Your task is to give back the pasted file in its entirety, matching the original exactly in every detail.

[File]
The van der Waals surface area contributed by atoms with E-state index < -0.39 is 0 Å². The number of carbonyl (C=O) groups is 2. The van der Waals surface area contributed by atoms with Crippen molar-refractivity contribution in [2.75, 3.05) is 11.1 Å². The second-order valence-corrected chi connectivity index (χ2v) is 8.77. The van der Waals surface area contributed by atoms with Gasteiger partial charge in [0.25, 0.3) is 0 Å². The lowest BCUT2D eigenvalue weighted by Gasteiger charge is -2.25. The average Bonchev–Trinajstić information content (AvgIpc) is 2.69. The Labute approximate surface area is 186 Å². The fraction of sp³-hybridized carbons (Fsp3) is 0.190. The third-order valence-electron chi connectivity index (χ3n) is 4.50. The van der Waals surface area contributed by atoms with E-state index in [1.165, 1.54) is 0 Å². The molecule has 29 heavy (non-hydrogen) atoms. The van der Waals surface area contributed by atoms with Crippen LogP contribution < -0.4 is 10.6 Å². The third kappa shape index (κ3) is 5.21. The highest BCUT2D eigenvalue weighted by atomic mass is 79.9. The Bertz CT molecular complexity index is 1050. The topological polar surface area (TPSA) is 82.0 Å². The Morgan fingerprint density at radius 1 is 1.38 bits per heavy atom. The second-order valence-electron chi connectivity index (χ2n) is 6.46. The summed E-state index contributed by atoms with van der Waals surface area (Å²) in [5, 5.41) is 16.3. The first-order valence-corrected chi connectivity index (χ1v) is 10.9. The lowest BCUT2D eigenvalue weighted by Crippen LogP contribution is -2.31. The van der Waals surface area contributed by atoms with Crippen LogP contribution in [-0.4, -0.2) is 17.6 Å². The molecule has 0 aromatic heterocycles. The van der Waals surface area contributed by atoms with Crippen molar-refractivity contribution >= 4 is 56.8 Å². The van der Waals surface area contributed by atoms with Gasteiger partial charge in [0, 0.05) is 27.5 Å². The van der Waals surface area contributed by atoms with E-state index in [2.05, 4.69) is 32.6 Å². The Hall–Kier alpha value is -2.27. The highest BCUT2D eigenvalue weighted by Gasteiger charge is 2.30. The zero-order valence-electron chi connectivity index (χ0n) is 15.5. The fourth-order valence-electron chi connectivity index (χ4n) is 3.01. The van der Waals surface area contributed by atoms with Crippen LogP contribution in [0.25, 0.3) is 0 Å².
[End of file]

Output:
The van der Waals surface area contributed by atoms with E-state index < -0.39 is 0 Å². The number of carbonyl (C=O) groups is 2. The van der Waals surface area contributed by atoms with Crippen molar-refractivity contribution in [2.75, 3.05) is 11.1 Å². The second-order valence-corrected chi connectivity index (χ2v) is 8.77. The van der Waals surface area contributed by atoms with Gasteiger partial charge in [0.25, 0.3) is 0 Å². The lowest BCUT2D eigenvalue weighted by Gasteiger charge is -2.25. The average Bonchev–Trinajstić information content (AvgIpc) is 2.69. The Labute approximate surface area is 186 Å². The fraction of sp³-hybridized carbons (Fsp3) is 0.190. The third-order valence-electron chi connectivity index (χ3n) is 4.50. The van der Waals surface area contributed by atoms with E-state index in [1.165, 1.54) is 0 Å². The molecule has 29 heavy (non-hydrogen) atoms. The van der Waals surface area contributed by atoms with Crippen LogP contribution < -0.4 is 10.6 Å². The third kappa shape index (κ3) is 5.21. The highest BCUT2D eigenvalue weighted by atomic mass is 79.9. The Bertz CT molecular complexity index is 1050. The topological polar surface area (TPSA) is 82.0 Å². The Morgan fingerprint density at radius 1 is 1.38 bits per heavy atom. The second-order valence-electron chi connectivity index (χ2n) is 6.46. The summed E-state index contributed by atoms with van der Waals surface area (Å²) in [5, 5.41) is 16.3. The first-order valence-corrected chi connectivity index (χ1v) is 10.9. The lowest BCUT2D eigenvalue weighted by Crippen LogP contribution is -2.31. The van der Waals surface area contributed by atoms with Crippen LogP contribution in [-0.4, -0.2) is 17.6 Å². The molecule has 0 aromatic heterocycles. The van der Waals surface area contributed by atoms with Crippen molar-refractivity contribution >= 4 is 56.8 Å². The van der Waals surface area contributed by atoms with Gasteiger partial charge in [0, 0.05) is 27.5 Å². The van der Waals surface area contributed by atoms with E-state index in [2.05, 4.69) is 32.6 Å². The Hall–Kier alpha value is -2.27. The highest BCUT2D eigenvalue weighted by Gasteiger charge is 2.30. The zero-order valence-electron chi connectivity index (χ0n) is 15.5. The fourth-order valence-electron chi connectivity index (χ4n) is 3.01. The van der Waals surface area contributed by atoms with Crippen LogP contribution in [0.25, 0.3) is 0 Å².